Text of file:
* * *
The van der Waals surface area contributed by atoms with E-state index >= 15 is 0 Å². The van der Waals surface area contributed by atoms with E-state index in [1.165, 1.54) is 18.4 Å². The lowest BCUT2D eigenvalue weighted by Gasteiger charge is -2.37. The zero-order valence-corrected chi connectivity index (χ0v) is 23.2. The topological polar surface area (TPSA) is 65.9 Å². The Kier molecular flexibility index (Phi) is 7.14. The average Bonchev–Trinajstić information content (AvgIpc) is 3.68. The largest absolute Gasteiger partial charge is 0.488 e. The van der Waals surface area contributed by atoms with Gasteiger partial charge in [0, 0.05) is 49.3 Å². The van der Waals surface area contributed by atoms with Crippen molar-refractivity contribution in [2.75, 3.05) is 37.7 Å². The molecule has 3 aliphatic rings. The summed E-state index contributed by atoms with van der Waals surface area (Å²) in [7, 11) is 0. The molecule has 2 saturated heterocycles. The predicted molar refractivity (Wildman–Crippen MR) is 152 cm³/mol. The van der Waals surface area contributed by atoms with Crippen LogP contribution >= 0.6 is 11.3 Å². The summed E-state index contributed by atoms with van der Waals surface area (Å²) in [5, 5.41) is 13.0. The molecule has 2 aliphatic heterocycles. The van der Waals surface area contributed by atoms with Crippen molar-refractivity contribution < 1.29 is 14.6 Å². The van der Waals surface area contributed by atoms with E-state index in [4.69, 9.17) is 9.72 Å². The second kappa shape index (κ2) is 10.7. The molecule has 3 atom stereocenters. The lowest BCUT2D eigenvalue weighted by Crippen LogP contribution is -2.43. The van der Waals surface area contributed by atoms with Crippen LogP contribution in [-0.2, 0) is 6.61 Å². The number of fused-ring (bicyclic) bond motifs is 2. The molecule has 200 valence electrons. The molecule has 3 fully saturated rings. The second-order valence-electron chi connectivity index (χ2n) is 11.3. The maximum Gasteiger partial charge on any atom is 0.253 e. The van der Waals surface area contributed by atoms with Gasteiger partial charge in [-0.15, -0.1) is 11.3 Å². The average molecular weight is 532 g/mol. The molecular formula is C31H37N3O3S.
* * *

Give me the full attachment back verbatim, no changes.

The van der Waals surface area contributed by atoms with E-state index >= 15 is 0 Å². The van der Waals surface area contributed by atoms with E-state index in [1.165, 1.54) is 18.4 Å². The lowest BCUT2D eigenvalue weighted by Gasteiger charge is -2.37. The zero-order valence-corrected chi connectivity index (χ0v) is 23.2. The topological polar surface area (TPSA) is 65.9 Å². The Kier molecular flexibility index (Phi) is 7.14. The average Bonchev–Trinajstić information content (AvgIpc) is 3.68. The largest absolute Gasteiger partial charge is 0.488 e. The van der Waals surface area contributed by atoms with Gasteiger partial charge in [0, 0.05) is 49.3 Å². The van der Waals surface area contributed by atoms with Crippen molar-refractivity contribution in [2.75, 3.05) is 37.7 Å². The molecule has 3 aliphatic rings. The summed E-state index contributed by atoms with van der Waals surface area (Å²) in [7, 11) is 0. The molecule has 2 saturated heterocycles. The predicted molar refractivity (Wildman–Crippen MR) is 152 cm³/mol. The van der Waals surface area contributed by atoms with Crippen LogP contribution >= 0.6 is 11.3 Å². The summed E-state index contributed by atoms with van der Waals surface area (Å²) in [5, 5.41) is 13.0. The molecule has 2 aliphatic heterocycles. The van der Waals surface area contributed by atoms with Crippen molar-refractivity contribution < 1.29 is 14.6 Å². The van der Waals surface area contributed by atoms with E-state index in [4.69, 9.17) is 9.72 Å². The second kappa shape index (κ2) is 10.7. The molecule has 3 atom stereocenters. The lowest BCUT2D eigenvalue weighted by Crippen LogP contribution is -2.43. The van der Waals surface area contributed by atoms with Crippen LogP contribution in [-0.2, 0) is 6.61 Å². The number of fused-ring (bicyclic) bond motifs is 2. The molecule has 200 valence electrons. The molecule has 3 fully saturated rings. The second-order valence-electron chi connectivity index (χ2n) is 11.3. The maximum Gasteiger partial charge on any atom is 0.253 e. The van der Waals surface area contributed by atoms with Gasteiger partial charge in [-0.15, -0.1) is 11.3 Å². The average molecular weight is 532 g/mol. The molecular formula is C31H37N3O3S.